Last month, the Minister admitted to me that it was common practice for PhD students to be required to do five hours teaching work per week without payment. These are workers who are working through the lockdown. They are running tutorials, laboratories and classes in the universities, but are unpaid while students pay extortionate fees to be there. Does the Taoiseach think it is acceptable to expect people to work for free in the universities? I highlighted this two weeks ago and I have since been in contact with more people who are affected. Maria Delaney has written excellent articles on noteworthy.ieexposing the low pay and poor conditions facing these workers and others in the universities. This is hidden exploitation taking place under the Taoiseach's nose.
I highlighted the National University of Ireland Galway, NUIG, in particular, and it appears that matters there have gone from bad to worse. This week I was informed that PhD students who had desk space in the Hardiman Research Building, but who have been working from home, have been told they must travel to the university and clear their desks or their stuff will be binned. They are told to ignore the 5 km travel restriction, as it does not apply. Worst of all, there was no consultation with these student workers about this. They had no representation on the committee that decided it, again highlighting the shoddy way they are treated. Postgraduate workers are playing an essential role in keeping the colleges running. If they decided to strike, not a single university or course would be able to operate. In Sweden, PhD students are considered to be workers and are paid a wage for their work. Surely it is time for us to do the same and pay them.
First, I am disappointed with the presentation made by Deputy Boyd Barrett, in which he posited the coincidence between the reopening of schools and the rise in the number of cases. He has been a long-term advocate of looking at these issues from an informed perspective. We have done our research, as have NPHET and the HSE. The level of cases after considerable testing in schools is 2% at post-primary level and 2.5% at primary level.
It is not a narrow definition at all. Equally, in terms of international research in Denmark, France and other countries, there is no evidence that schools act as a vector for the transmission of the disease. The evidence is not strong in that regard. It has been a good thing for children that we reopened the schools. We should all support that unequivocally. Being out of school will damage children in the long term. In particular, children from disadvantaged backgrounds will be damaged and they will become long-term victims of Covid-19. We had to do it safely, with strong protocols and a strong approach. A great deal of work has been undertaken in that regard.
I have spoken to school principals.
I spoke to one last week, who volunteered to me that since Halloween he has found a very big improvement, and he has found his interaction with the HSE very constructive and positive. He said that without my having to ask him. He was appreciative of the resources that had been allocated in terms of the minor capital grants that post-primary schools got for the first time ever this year. They got the second tranche of funding this year for next year. The money has been allocated to them early to prepare for 2021. It is very significant funding that post-primary schools would not have received in the past to help them to get through Covid-19. Primary schools have received the minor capital grant, but we expanded it this year. It has had a beneficial impact on families and on children, so we must do everything we possibly can to keep the incidence of the virus down.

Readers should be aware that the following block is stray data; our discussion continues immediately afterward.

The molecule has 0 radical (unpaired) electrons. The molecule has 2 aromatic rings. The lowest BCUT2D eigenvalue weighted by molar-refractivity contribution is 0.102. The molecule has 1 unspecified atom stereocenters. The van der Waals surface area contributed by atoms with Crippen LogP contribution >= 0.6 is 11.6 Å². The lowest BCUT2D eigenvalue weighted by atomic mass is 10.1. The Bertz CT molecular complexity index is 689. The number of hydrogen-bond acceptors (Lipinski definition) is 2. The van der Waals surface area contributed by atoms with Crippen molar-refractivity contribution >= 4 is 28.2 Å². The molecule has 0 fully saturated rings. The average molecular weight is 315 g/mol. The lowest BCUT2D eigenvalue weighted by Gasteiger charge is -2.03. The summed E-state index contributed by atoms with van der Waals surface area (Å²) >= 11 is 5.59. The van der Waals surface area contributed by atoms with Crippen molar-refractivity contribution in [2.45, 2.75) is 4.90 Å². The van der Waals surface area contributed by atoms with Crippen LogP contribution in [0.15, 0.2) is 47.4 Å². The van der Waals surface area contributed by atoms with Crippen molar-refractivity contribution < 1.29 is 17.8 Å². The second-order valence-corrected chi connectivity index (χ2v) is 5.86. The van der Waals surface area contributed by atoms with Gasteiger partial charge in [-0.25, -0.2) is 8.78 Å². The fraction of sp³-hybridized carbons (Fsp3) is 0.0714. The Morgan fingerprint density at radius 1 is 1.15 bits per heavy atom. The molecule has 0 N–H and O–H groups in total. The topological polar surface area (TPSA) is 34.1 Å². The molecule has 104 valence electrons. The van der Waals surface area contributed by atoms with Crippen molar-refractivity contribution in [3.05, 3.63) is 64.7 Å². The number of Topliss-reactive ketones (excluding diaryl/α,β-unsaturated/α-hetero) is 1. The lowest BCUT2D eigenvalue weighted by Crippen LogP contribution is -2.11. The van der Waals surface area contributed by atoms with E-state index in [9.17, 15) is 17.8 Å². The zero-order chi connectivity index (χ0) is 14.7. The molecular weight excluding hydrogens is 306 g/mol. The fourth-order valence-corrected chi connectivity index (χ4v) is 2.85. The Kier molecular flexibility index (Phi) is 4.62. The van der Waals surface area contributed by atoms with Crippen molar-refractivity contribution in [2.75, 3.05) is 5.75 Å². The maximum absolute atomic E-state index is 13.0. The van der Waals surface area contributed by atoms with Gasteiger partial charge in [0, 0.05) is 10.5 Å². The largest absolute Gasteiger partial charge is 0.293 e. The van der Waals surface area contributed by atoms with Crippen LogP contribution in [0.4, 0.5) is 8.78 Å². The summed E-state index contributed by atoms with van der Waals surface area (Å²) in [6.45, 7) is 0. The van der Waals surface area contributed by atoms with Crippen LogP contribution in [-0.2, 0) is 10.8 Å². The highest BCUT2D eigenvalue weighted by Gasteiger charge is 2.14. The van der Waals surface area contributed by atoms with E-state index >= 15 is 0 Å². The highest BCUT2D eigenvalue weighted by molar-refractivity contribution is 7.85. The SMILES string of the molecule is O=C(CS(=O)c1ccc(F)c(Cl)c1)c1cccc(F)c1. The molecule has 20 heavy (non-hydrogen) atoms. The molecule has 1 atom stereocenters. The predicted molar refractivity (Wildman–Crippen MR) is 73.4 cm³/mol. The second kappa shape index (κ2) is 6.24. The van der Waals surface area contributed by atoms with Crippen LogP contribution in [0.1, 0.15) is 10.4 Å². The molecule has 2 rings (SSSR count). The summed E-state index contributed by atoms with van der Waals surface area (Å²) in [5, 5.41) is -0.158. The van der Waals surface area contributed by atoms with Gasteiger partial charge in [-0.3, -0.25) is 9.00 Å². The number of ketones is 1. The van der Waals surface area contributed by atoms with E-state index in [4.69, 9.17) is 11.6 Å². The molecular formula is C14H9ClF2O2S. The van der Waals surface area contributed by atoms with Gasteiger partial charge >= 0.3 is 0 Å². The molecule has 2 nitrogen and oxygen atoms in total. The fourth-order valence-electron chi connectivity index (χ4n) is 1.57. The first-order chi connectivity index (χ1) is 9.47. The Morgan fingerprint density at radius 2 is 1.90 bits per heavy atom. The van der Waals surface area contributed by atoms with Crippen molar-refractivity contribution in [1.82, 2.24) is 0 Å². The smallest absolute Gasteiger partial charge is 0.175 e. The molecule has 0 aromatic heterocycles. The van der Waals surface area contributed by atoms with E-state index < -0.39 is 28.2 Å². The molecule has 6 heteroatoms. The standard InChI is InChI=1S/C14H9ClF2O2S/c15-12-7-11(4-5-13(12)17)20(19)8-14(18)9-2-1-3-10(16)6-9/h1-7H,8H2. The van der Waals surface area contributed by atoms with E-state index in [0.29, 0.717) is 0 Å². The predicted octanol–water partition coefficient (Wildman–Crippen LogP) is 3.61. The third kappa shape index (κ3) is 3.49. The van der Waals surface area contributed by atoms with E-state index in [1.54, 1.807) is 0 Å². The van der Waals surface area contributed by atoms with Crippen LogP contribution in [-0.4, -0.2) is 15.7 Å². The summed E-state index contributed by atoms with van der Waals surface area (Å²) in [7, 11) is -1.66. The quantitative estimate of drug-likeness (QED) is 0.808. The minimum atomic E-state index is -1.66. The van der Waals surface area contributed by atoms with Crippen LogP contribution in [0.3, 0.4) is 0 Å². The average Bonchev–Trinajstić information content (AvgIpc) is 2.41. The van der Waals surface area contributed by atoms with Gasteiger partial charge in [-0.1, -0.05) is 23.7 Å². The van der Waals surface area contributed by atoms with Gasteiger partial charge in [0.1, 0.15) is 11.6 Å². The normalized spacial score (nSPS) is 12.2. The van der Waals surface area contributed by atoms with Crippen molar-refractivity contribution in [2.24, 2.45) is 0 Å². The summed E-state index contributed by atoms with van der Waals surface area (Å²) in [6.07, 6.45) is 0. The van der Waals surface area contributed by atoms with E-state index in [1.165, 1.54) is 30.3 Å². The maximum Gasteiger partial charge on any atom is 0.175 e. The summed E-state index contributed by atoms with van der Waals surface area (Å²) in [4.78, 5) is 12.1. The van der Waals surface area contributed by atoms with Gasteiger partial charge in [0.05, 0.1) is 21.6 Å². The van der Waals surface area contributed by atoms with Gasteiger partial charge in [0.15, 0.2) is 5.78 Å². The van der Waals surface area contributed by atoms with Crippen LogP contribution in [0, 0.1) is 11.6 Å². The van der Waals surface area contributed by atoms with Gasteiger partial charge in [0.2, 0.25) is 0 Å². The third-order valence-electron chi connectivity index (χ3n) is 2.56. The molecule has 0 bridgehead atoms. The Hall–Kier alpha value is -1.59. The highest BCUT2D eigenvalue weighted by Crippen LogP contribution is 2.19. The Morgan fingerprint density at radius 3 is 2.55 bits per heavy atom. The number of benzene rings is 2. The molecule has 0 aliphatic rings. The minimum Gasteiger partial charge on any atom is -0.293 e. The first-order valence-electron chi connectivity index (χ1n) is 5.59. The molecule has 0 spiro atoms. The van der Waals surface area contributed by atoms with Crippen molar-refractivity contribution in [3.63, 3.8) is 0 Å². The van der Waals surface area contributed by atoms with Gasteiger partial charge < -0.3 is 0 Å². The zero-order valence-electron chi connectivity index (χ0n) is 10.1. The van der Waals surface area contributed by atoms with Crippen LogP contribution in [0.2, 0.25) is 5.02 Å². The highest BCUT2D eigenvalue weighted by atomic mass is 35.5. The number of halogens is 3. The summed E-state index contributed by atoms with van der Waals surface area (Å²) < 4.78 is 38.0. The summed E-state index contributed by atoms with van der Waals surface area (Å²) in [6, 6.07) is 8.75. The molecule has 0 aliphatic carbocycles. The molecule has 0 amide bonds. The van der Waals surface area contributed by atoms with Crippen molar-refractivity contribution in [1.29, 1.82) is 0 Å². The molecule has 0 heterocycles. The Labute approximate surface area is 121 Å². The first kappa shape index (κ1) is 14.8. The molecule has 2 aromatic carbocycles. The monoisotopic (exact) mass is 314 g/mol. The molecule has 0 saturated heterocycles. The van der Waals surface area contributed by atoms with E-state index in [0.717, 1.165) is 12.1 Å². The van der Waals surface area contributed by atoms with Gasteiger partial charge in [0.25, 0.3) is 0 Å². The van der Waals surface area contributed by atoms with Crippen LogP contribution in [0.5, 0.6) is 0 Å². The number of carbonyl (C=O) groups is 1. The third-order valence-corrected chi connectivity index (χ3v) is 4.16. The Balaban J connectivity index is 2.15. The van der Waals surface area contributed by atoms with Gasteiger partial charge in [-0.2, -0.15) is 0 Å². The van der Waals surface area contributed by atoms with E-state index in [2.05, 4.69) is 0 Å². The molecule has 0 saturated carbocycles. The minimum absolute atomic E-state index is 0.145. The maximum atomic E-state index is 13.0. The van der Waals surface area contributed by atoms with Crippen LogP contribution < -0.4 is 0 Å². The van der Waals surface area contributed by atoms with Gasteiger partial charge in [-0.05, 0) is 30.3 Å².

Regarding Deputy Kelly's question, within reason schools generally work their own school calendars and the Department has always been loath to instruct every school in the country to organise its holidays within specific dates. That is something on which the Minister has given her position. I thank everybody in the entire school community - teachers, SNAs, school secretaries and caretakers - for the extraordinary work that they are doing. I also thank parents and children, for whom it has been very difficult as well. It has been a different experience from it normally would be.
In terms of postgraduate workers, they operate at different levels. Some postgraduates receive bursaries and others have contracts. Early postgraduate students might get stipends for tutorials. There are different levels and grades of postgraduate students. I will pursue the issue with NUIG. Not all postgraduates are workers. When I was a postgraduate, I did my tutorials and I got a stipend but I never saw myself as a worker. That said, there are PhD students who work in science laboratories and on research teams. When I met with them, the big issue was career pathways in research. That is where there is a need to give greater certainty and clarity because we want people to pursue careers in science-----
I apologise to the Deputy, but the truth is that many of the questions take so long that there is inadequate time left to answer. We might need to look at how we structure this process.